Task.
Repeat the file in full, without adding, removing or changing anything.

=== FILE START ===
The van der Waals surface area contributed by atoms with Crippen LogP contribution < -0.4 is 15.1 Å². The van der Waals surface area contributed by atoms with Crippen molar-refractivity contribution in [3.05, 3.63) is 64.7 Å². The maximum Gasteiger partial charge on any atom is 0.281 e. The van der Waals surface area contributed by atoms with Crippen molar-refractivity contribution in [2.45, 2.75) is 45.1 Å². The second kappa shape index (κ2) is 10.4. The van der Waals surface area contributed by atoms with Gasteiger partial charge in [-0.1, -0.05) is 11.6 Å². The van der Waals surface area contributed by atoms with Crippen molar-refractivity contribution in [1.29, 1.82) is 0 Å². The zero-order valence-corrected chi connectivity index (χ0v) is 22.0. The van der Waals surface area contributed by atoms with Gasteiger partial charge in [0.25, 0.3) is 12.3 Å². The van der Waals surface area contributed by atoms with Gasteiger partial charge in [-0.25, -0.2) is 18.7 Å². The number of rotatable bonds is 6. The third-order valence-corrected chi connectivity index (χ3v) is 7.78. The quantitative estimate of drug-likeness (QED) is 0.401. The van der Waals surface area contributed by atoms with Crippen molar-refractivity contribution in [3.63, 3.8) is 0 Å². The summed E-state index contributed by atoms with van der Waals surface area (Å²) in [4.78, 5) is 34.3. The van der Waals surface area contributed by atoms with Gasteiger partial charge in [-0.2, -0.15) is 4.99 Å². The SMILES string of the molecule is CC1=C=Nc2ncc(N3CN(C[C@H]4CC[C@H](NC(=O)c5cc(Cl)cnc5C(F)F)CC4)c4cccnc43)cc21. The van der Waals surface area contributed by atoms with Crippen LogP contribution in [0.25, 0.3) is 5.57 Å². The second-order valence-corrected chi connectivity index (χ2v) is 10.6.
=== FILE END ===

The van der Waals surface area contributed by atoms with Crippen LogP contribution < -0.4 is 15.1 Å². The van der Waals surface area contributed by atoms with Crippen molar-refractivity contribution in [3.05, 3.63) is 64.7 Å². The maximum Gasteiger partial charge on any atom is 0.281 e. The van der Waals surface area contributed by atoms with Crippen molar-refractivity contribution in [2.45, 2.75) is 45.1 Å². The second kappa shape index (κ2) is 10.4. The van der Waals surface area contributed by atoms with Gasteiger partial charge in [-0.1, -0.05) is 11.6 Å². The van der Waals surface area contributed by atoms with Crippen molar-refractivity contribution in [1.29, 1.82) is 0 Å². The zero-order valence-corrected chi connectivity index (χ0v) is 22.0. The van der Waals surface area contributed by atoms with Gasteiger partial charge in [0.25, 0.3) is 12.3 Å². The van der Waals surface area contributed by atoms with Gasteiger partial charge in [-0.25, -0.2) is 18.7 Å². The number of rotatable bonds is 6. The third-order valence-corrected chi connectivity index (χ3v) is 7.78. The quantitative estimate of drug-likeness (QED) is 0.401. The van der Waals surface area contributed by atoms with Crippen molar-refractivity contribution in [3.63, 3.8) is 0 Å². The summed E-state index contributed by atoms with van der Waals surface area (Å²) in [4.78, 5) is 34.3. The van der Waals surface area contributed by atoms with Gasteiger partial charge in [-0.2, -0.15) is 4.99 Å². The SMILES string of the molecule is CC1=C=Nc2ncc(N3CN(C[C@H]4CC[C@H](NC(=O)c5cc(Cl)cnc5C(F)F)CC4)c4cccnc43)cc21. The van der Waals surface area contributed by atoms with Crippen LogP contribution in [0.25, 0.3) is 5.57 Å². The second-order valence-corrected chi connectivity index (χ2v) is 10.6.